The MRC's Sports Anti-Vaxxer
Mysterious Media Research Center sports blogger Jay Maxson hates COVID vaccines almost as much as he (or she) hates LGBT people.
By Terry Krepel
When he (or she) isn't hating on LGBT people or spreading conspiracy theories about election fraud, mysterious Media Research Center sports blogger Jay Maxson has been going anti-vaxxer, raging at sports teams and leagues for requiring their players receive the COVID vaccine.
Maxson ranted in a June 17 post:
The micro-managing, freedom-stifling NFL control freaks are going way out of bounds in newly announced vaccination requirements. The league on Wednesday released a list of 10 ways it can punish teams without a full roster of vaccinated players.
Maxson followed that up on June 21 by complaining that anti-vaxxer athletes were getting called out:
Sports media outlets over the weekend unleashed their fury on former and current pro athletes who spoke out against COVID-19 vaccinations. NBA Hall of Famer John Stockton and current Buffalo Bills wide receiver Cole Beasley are expressing concerns about vaccines.
On July 30, Maxson grumbled that one NFL player ultimately did the right thing:
Tennessee Titans quarterback Ryan Tannehill was not planning to get the COVID-19 vaccine. However, he has backed down out of fear that the NFL will make his life miserable if he refuses to get the shots, and he’s getting the vaccine.
Maxson then forwarded a typical anti-vaxxer argument, claiming that "Numerous athletes have tested positive for COVID despite having been vaccinated." Maxson didn't mention that the Delta variant is much more transmissible than the original strain of COVID-19 -- even among vaccinated people -- or that vaccinated people who catch COVID are much less likely to be severely ill from it, which is the best argument for getting vaccinated.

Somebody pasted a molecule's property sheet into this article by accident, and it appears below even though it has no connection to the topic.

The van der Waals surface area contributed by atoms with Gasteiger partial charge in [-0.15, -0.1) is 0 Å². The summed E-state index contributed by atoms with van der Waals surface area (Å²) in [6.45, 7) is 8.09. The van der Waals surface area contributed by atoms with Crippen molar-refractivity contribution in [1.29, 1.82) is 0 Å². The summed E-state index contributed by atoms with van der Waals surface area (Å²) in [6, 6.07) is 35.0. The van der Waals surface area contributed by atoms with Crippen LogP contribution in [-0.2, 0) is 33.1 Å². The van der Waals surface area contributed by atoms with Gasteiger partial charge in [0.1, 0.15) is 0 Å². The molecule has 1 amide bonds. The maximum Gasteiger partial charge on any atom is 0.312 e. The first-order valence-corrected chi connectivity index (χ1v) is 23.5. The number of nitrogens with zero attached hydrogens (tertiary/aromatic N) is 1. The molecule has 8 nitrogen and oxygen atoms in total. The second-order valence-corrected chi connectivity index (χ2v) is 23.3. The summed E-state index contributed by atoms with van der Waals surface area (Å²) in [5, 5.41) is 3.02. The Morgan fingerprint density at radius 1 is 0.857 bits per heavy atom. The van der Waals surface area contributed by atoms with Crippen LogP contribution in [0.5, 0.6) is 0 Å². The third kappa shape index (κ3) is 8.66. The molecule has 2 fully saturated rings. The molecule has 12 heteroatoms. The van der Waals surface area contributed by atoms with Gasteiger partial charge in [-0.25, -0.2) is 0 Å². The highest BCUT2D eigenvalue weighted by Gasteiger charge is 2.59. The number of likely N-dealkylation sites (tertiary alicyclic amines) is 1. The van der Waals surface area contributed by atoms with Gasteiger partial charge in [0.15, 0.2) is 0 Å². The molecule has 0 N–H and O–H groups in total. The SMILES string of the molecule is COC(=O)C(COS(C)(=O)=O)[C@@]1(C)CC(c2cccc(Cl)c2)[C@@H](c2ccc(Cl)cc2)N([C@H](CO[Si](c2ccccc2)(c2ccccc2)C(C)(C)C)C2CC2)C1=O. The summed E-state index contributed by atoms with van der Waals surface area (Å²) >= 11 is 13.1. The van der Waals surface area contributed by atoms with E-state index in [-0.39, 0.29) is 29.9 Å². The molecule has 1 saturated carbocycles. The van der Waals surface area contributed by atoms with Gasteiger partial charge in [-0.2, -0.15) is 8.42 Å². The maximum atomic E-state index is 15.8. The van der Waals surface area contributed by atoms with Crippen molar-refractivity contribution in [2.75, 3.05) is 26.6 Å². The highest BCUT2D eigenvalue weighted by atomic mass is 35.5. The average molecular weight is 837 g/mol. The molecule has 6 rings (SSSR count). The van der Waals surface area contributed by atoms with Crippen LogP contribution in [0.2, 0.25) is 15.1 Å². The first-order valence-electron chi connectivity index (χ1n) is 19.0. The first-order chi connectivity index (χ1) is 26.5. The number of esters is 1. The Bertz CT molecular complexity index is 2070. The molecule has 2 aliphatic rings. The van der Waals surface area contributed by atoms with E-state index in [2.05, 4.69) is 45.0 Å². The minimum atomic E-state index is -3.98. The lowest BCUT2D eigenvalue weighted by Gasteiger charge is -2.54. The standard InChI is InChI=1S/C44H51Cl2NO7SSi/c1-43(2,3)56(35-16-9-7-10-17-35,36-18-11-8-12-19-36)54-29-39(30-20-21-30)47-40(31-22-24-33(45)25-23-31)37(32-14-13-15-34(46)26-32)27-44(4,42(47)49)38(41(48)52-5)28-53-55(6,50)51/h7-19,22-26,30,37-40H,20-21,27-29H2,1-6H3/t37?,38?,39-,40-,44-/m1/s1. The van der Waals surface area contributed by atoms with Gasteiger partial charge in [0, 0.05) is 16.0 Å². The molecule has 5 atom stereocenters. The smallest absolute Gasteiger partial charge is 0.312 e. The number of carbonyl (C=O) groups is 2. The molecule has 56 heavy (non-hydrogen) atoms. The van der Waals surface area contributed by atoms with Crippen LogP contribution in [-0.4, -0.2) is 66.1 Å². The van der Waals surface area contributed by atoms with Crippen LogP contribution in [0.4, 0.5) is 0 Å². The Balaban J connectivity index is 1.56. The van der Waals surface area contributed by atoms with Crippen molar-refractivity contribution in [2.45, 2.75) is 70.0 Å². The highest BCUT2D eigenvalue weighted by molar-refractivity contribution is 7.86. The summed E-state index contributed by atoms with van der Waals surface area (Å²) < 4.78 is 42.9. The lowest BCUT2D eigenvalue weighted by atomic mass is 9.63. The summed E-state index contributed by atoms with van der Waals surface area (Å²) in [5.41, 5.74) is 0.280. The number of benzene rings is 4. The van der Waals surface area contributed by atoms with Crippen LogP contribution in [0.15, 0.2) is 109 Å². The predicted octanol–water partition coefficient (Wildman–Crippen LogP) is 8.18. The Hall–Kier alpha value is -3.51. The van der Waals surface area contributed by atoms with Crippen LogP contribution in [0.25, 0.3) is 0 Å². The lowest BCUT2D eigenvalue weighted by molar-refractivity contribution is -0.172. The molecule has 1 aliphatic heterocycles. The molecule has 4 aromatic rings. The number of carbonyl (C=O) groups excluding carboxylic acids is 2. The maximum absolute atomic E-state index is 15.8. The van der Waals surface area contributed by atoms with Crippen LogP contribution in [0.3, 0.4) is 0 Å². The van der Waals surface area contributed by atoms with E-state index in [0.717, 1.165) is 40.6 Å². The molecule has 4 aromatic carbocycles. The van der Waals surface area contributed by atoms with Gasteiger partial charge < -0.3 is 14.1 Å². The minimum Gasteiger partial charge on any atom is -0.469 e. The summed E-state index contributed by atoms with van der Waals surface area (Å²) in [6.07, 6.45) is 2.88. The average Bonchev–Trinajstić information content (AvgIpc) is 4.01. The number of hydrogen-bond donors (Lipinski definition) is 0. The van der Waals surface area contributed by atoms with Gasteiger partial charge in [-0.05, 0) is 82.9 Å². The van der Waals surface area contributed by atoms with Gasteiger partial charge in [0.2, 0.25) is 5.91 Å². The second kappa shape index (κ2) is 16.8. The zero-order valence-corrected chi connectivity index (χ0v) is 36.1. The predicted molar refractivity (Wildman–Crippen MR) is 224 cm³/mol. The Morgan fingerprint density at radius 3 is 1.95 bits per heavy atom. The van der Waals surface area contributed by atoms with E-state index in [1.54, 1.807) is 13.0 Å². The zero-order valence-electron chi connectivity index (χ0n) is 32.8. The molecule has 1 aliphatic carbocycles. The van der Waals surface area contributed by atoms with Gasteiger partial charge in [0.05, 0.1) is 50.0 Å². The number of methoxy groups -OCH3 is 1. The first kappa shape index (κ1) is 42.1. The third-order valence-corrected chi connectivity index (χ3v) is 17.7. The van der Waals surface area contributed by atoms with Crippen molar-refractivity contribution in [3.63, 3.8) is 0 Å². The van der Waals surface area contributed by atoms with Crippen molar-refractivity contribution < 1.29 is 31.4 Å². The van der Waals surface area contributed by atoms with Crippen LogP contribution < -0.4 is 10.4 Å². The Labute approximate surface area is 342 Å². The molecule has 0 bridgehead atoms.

Maxson huffed on Aug. 13 that a college football team was making the safety of its spectators a priority:
Vaccine mandates have reached into college football. Tulane University is the first major college football school to require so-called vaccine “passports,” and it now remains to be seen if other universities will follow like lemmings.
Maxson then sounded like a full anti-vaxxer by pushing horror stories of alleged adverse effects to the vaccine:
A few weeks ago, U.S. Sen. Ron Johnson (Rep-Wis.) held a press conference featuring individuals who’ve suffered terrible reactions to vaccines. Among them was the wife of former Green Bay Packer Ken Ruettgers, who received the Moderna vaccine in January. Four days after receiving the first dose, she experienced severe neurological reactions that still inhibit her ability to live a normal life, including muscle pain, numbness, weakness and paresthesia. Others told similar horror stories, including one woman who incurred $250,000 in medical expenses.
Maxson is apparently referring to a June 28 press conference that Johnson held. Johnson was later forced to concede that there's no actual evidence any COVID vaccine caused the side effects he was hyping. Maxson didn't mention that more than 600,000 Americans have been killed by COVID, and that many millions of Americans have received the vaccine without incident.
Maxson moved his (or her) ire from football to basketball in an Aug. 30 post:
The National Basketball Association announced over the weekend a new vaccine mandate for its referees, coaches and others who work with players. With few exceptions allowed, these people must get the jab and recommended boosters. However, players and fans are not facing a vaccine ultimatum. How unfair is that for those under the mandate?
Maxson spent an entire Sept. 2 post ranting about "draconian vaccine mandates": "Like the rest of society, the sports realm is spinning out of control over draconian vaccine mandates. Vaccine-related madness is dominating today’s media reports on pro football, basketball and baseball." Like most anti-vaxxers, Maxson never explains why it's so "draconian" to try to save lives and maintain public health so sports can go on.
Maxson went on to rant about his then-current cause celebre, NFL player Tyrann Mathieu: "He got vaccinated. Then he caught COVID-19. So vaccines do not guarantee insulation from the coronavirus. And besides, the vaccine gestapo are now hyping boosters, which further undermine the efficacy of vaccines." Again: Vaccines don't completely eliminate the threat, but they do keep you from getting severely sick if you catch it again. (Again, Maxson censored the fact that the Delta variant has changed the game.) And the claim that vaccine boosters "undermine the efficacy of vaccines" is nonsensical. The effectiveness of many vaccines wane over time, and at least some of them require booster shots -- there's a reason one gets a flu shot every year, after all.